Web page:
A small chuckle escaped his lips. Astute animals, cats. Perhaps that was why the Egyptian Pharaohs had favored them above all other creatures. They were good at sensing evil. However, he did not like to think of himself as evil; though he knew through the centuries his kind had earned that reputation, with heinous creatures like Epatha on the loose.
He just liked to consider himself a survivor.
Too restless to sit, he moved to a tall window across the room. Pushing aside the red velvet curtains, he peered out onto the bay. A full moon had the whole of the water aglow. Boats of every description dotted the harbor, a bobbing carousel of multicolored lights, and in the distance the faint black shape of the mountains.
He shook his head and sighed. The whole scene was far too surreal; by the name of all that was unholy, what was he doing here? The woman was beautiful, yes, and reminded him far too much of Annabelle, but he had promised himself he would never again get involved with a living being. He had to get out of here!
But too late.
He felt her presence before he heard her. She stood behind him. He could see her reflection, and at the same time realized, he could not see his. He spun too quickly, crashed into her, and caught her in his arms before she fell.
“Forgive me, I did not mean to be so clumsy.” He guided her so that she faced away from the window and led her back to the center of the room.
“Would you like to take off your coat?” she asked, pulling free.
She bit her lip and looked away, she seemed nervous. And she had all reason to be.  But would he stay? He should leave right now. He slid his arms from his black leather coat and dropped it onto a nearby armchair, and his mystery woman moved across the room to lift a bottle of wine down from the top shelf of a tall oak wood cabinet. She had to stand on tiptoe to maneuver the bottle, she was so tiny.
“Here let me help.” He started to reach up behind her, but she turned.
Too close, pressed to his body in all the right places. He could feel her heart beating into his chest. Her soft, subtle perfume, a mixture of violet and lilac teased his nose and surrounded him, blending with her own womanly scent. He swallowed, fighting his hunger. A different kind of hunger. The hunger a man felt for a woman. Had felt for women through every age in history: primeval, earth shattering, eternal.
His fingers threaded through a riot of dark blonde curls as he held her head in place, taking her lips in a deep, drugging kiss that cried for understanding, compassion, realization, and she answered him with a fervor that unlocked the dark, cold pit of his heart.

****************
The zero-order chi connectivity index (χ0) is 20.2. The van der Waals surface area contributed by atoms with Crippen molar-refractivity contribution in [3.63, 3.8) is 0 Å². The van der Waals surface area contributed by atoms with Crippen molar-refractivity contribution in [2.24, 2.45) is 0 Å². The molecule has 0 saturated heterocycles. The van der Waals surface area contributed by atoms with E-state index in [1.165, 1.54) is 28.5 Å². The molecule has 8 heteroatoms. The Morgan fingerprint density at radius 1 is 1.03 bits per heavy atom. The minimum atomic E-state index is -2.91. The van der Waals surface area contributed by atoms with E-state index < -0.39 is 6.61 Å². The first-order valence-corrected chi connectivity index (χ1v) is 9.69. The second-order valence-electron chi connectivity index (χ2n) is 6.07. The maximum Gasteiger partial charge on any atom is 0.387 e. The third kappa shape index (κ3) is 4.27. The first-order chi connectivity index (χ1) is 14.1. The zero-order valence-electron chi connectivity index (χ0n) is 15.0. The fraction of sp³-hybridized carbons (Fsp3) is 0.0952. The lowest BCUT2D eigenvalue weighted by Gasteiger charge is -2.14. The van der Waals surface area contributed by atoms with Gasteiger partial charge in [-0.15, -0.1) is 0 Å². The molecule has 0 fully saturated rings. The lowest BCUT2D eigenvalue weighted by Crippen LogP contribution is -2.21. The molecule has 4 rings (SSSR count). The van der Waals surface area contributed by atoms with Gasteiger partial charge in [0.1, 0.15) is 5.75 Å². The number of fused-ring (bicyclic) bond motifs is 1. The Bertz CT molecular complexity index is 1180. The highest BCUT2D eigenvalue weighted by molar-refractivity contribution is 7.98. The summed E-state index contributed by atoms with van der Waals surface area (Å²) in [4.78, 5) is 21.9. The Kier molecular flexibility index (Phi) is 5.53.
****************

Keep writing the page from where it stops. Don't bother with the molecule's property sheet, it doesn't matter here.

Clothes were no barrier as hands tore at buttons and cloth and found bare flesh. He swept her up and lowered her to the rug, then came down over her in one languid move, bringing with him a promise of completion and one perfect night of passion.


Thursday, 26 November 2015

Hello Today I would like to welcome paranormal romance author

 Penny Estelle to my Blog to talk about her book Dugan’s Creek

A devastated Heather Stone is driving eight hundred miles to cry on her sister’s shoulder, after her boyfriend of three years has dumped her. 

He needed space!  Our sex life is boring!  You need to find the passion that’s been lost!

“Well, screw you!” she yells, just as her overheated car, pings, coughs, and shudders to a stop on a deserted road by the Arizona eastern border.  Could anymore happen to her?  She grabs her purse and starts walking.  The sign Dugan’s Creek, leads her to an oasis of lush foliage and rushing water to cool off her blistered feet.

The sun starts to set and Heather is thinking this might not have been the smartest move.  Moving shadows and night sounds from the brush lets Heather know she isn’t alone at Dugan’s Creek.

            “Space?” Heather asked slowly.
            “Look…” Steve stopped, running his hand through his hair.  “Yea - space.”
            “No, please,” Heather said, folding her arms across her chest, “continue with what you were going to say.”
            Steve plopped down on the Ethan Alan black leather, no-armed straight back chair. “It’s us, Heather.  We’ve been together for more than three years and…and, well it’s just not fun anymore.”
            She took her Liz Claiborne suit jacket off and carefully hung it on a dining room chair.  “Well excuse me if one of us needs to play the part of an adult.”
            “Christ, Heather, we never go out.  This is October!  We have had to back out of 2 different Halloween parties because you have unexpected obligations.  Don’t you remember our plan?  I was going as the werewolf and you were going to be Little Red Riding Hood?”  He watched as her face turned angry.  “Couldn't you just tell them, 'Sorry, I’ve got plans?”
 “Not if I want to get somewhere in this company!  I thought you were with me on this?” She started pacing.  “It’s all make believe, Steve.  Werewolves aren’t real! It used to be fun to pretend, but we have to grow up.  You…you have to grow up!”